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AGEH-1 Plainview

AGEH [Experimental Auxiliary (Hydrofoil)] Plainview (AGEH-1) was laid down 8 May 1964 by the Lockheed Shipbuilding and Construction Co., Seattle, Wash.; launched 28 June 1965; sponsored by Mrs. John T. Hayward; and placed in service 3 March 1969. At 320 metric tons Plainview was the world's largest hydrofoil, though subsequently surpassed by the Soviet BABUCHKA hydrofoil [at about 400 tons]. She was powered by two jet engines of the same type used in the F-4 Phantom aircraft, but during conventional operations she is driven by two diesel engines. Her homeport was Bremerton, Wash.

Like most other hydrofoil craft, PLAINVIEW is a weight-critical structure. Therefore, all heavy equipment had to be placed in optimum locations. For this reason, the main engines were located on the lower deck adjacent to drive shaft housings which are in the main struts. This is very near the center of gravity of the ship. Because of the operational requirements of the two engines, air intakes and exhaust openings are in juxtaposition at midship. These four large openings must penetrate the three levels of the ship above the engine, including the highly stressed 0-1 level.

The prototype hull plating and decking are comprised of four basic extruded aluminum plate configurations. A typical plating section is extruded with its stiffeners in place. These panels are then welded into place and the extruded stiffeners become the ship "stringers" which run continuously in the longitudinal direction. The AGEH-1 prototype utilizes 71 transverse frames spaced typically at 3-ft intervals over its 212-ft overall length. During foilborne operations, the main structural support is provided by Frame 27.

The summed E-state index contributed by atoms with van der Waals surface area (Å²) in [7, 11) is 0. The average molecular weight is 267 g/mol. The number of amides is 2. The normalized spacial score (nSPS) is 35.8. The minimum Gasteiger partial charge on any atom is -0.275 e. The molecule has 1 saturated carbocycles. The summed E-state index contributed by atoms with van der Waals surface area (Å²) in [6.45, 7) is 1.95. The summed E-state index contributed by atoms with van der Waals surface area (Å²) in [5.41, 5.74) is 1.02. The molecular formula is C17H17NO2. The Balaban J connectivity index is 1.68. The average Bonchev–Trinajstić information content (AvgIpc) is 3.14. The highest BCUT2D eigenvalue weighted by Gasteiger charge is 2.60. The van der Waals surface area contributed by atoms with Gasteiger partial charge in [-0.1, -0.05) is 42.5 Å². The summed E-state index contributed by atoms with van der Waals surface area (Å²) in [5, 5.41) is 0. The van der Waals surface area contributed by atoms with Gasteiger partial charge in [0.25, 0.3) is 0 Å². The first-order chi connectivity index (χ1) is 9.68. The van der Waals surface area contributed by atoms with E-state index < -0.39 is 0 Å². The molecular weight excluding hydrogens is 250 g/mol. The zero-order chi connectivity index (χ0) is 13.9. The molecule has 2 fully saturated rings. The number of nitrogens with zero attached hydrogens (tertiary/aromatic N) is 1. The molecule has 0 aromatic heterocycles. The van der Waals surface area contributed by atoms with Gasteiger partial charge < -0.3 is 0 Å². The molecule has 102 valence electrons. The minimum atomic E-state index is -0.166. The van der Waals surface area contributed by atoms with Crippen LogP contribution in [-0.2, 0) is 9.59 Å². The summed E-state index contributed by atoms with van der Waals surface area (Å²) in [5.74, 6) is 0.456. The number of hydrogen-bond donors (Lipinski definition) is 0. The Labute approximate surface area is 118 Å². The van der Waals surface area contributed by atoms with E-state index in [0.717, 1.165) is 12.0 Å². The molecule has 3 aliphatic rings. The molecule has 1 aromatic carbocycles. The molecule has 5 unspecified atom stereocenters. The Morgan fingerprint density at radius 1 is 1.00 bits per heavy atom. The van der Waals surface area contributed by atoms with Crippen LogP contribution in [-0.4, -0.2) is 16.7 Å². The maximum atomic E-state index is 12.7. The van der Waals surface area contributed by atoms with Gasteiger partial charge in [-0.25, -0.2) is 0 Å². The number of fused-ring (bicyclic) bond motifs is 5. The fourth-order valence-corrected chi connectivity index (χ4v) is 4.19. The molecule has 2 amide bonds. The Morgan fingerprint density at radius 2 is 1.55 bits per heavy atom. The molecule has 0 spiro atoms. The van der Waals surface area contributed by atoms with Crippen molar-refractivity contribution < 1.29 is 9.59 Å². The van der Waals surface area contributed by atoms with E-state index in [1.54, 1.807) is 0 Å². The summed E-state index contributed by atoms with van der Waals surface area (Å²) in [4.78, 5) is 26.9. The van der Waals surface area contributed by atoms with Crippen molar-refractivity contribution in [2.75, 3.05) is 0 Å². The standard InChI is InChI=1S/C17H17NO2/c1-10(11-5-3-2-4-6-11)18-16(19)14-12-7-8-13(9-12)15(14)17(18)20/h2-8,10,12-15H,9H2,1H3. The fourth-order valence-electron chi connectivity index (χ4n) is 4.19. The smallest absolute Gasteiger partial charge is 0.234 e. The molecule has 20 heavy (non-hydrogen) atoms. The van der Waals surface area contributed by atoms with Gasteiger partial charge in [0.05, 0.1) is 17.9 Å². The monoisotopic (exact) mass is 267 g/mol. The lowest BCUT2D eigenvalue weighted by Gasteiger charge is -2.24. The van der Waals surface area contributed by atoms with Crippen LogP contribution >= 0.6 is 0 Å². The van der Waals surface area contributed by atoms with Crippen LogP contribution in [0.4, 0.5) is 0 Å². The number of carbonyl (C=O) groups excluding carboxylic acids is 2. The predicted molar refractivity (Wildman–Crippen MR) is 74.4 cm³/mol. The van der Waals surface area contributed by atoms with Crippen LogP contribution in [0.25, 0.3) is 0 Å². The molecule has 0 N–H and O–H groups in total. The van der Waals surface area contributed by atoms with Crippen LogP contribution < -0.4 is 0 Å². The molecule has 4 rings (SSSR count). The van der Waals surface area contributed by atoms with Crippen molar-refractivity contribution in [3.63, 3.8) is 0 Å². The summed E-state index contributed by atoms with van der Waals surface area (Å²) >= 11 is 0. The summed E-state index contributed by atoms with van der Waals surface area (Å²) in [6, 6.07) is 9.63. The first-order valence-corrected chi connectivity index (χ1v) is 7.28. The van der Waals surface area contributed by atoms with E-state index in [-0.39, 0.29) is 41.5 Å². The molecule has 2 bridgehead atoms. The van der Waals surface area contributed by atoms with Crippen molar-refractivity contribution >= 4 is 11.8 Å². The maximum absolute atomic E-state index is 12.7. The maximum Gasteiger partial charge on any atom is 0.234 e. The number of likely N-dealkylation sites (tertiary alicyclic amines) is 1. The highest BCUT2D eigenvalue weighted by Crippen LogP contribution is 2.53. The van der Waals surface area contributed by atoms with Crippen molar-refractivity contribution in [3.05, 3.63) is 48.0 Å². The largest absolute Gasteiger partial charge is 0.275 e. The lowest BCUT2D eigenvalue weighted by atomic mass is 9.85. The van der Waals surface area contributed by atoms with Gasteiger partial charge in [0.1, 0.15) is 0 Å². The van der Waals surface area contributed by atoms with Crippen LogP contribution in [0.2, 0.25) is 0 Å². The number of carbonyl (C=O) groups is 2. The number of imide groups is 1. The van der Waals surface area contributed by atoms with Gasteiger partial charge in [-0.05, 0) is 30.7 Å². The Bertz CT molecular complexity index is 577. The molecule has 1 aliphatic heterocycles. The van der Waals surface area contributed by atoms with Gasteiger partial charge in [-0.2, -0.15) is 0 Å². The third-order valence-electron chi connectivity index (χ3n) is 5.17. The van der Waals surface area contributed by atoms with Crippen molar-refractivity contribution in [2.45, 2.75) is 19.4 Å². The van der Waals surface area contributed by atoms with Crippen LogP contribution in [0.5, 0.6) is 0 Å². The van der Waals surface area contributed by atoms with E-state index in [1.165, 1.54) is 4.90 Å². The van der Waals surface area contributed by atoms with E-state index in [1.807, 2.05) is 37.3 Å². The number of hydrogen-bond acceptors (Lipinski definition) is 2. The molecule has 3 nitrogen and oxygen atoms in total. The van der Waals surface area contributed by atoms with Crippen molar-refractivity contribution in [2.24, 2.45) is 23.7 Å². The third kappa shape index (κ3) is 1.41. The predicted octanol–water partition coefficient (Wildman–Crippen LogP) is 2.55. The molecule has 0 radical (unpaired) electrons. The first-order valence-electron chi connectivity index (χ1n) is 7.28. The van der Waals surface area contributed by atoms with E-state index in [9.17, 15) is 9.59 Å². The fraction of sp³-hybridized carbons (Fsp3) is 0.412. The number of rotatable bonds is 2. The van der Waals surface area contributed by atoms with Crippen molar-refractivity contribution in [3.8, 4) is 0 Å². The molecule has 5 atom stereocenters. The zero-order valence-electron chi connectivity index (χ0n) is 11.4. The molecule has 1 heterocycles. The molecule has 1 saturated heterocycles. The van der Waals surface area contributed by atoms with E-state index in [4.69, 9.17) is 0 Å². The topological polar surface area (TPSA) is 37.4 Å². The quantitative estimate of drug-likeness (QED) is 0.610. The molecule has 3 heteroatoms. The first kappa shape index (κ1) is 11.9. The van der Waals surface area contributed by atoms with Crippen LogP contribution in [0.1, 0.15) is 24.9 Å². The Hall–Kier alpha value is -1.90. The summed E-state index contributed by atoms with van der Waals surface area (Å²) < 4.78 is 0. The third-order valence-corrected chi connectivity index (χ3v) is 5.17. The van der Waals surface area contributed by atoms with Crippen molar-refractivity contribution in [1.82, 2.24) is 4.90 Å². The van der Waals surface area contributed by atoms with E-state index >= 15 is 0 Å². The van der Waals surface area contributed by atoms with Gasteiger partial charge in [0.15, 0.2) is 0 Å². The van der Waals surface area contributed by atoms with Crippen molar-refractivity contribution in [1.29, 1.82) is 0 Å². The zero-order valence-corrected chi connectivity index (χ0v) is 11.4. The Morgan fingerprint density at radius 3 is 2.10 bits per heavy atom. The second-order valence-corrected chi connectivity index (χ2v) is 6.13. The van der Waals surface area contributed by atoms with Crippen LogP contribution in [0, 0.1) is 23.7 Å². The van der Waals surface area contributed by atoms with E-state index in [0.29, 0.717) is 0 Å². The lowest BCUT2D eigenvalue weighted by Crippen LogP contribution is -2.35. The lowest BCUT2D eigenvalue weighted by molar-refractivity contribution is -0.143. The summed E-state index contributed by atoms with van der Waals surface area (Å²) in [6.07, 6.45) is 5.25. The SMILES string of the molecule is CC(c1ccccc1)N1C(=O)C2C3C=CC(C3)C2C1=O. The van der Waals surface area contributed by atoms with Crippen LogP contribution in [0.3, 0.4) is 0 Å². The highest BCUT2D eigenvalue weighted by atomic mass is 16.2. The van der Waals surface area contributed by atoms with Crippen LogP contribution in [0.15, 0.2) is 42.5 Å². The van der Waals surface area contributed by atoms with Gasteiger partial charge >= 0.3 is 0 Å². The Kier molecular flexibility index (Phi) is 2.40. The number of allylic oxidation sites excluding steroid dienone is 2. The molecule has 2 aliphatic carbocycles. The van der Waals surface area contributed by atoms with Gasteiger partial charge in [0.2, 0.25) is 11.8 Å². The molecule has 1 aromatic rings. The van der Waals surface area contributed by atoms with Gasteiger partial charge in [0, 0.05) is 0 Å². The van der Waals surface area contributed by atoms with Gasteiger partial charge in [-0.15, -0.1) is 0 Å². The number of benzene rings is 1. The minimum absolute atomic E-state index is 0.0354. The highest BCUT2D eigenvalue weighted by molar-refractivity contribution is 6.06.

The Navy's first hydrofoil research ship, Plainview carried out long range experimental programs to evaluate the design principles of hydrofoils and to develop and evaluate tactics and doctrine for hydrofoils, particularly in antisubmarine warfare and is helping to determine the feasibility of hydrofoil operations in high seas.

The U.S. Navy Advanced Development Program gathered information on platform performance and operational demonstrations from the HIGH POINT (PCH-1). PLAINVIEW (AGEH-1), FLAGSTAFF (PGH-1) and TUCUMCARI (PGH-2). Developments in hydrofoil platform technologies covered automatic control systems, propulsion and auxiliary machinery, strut-foil, and hull subsystems. Operations covered total operational and foilborne times, transit distances, debris collisions, mission equipment demonstrations, and underway transfer operations. Plainview was stricken from the Navy list on 30 September 1978.



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